Financial Costs of Ignored ACEs

The Civil Rights Project at the University of California Los Angeles found that suspensions cost America almost $36 billion dollars for the graduating class of 2004 (1). Suspensions have a longterm affect on many who students who are suspended — it has been found that kids who are suspended even one time are more likely to drop out of high school.

To come up to that $36 billion figure, researchers took into account the fact that students who drop out of high school are generally less healthy, more likely to use welfare, and earn less/pay less in taxes. They then compared analysis of those costs to society to the number of students who were suspended and then dropped out of high school.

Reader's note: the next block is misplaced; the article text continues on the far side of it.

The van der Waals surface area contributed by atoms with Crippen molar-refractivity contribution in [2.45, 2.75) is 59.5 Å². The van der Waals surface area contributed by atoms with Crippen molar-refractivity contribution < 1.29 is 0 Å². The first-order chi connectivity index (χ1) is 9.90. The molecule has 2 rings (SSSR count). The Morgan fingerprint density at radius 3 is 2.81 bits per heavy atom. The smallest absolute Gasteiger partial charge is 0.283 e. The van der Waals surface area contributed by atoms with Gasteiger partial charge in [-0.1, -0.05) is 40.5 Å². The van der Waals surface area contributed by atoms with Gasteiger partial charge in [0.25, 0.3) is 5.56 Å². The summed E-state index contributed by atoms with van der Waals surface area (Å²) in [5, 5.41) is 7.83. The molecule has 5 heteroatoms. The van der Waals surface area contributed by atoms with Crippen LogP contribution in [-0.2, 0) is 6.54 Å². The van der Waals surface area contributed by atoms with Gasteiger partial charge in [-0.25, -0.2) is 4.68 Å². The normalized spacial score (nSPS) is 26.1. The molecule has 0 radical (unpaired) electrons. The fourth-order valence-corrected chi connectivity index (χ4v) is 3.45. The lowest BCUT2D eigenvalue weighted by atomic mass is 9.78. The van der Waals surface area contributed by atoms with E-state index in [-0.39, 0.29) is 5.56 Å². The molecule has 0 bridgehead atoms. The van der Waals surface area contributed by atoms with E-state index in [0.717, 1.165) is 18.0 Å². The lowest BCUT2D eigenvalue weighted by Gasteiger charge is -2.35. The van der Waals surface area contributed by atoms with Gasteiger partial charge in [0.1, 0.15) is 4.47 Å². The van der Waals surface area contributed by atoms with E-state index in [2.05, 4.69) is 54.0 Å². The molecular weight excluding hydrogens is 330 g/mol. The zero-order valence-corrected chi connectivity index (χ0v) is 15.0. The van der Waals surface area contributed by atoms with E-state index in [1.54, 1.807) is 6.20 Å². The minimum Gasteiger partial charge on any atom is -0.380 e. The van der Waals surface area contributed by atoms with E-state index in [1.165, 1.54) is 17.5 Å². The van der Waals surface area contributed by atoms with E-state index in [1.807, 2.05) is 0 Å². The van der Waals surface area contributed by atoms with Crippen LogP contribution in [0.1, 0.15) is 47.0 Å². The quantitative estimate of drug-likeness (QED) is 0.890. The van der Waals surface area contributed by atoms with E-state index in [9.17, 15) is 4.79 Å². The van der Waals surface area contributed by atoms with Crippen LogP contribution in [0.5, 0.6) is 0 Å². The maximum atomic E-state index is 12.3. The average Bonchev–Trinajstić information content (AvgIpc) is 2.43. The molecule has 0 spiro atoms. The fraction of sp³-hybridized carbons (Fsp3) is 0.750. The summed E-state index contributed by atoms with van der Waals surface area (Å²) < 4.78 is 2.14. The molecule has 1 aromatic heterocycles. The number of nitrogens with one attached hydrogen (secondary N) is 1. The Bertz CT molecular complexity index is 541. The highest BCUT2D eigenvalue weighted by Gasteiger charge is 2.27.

In addition to this exorbitant cost of school suspensions, it has been found that states spend $5.7 billion per year on placing youth in juvenile justice facilities (2).

While it is very difficult to determine the exact longterm financial cost of not providing trauma informed care, it has been found that child abuse costs the United States $220 million every day. Providing training and implementing trauma informed care may incur costs, however, they are certainly more morally and financially cost effective than allowing ACEs to affect children without intervention.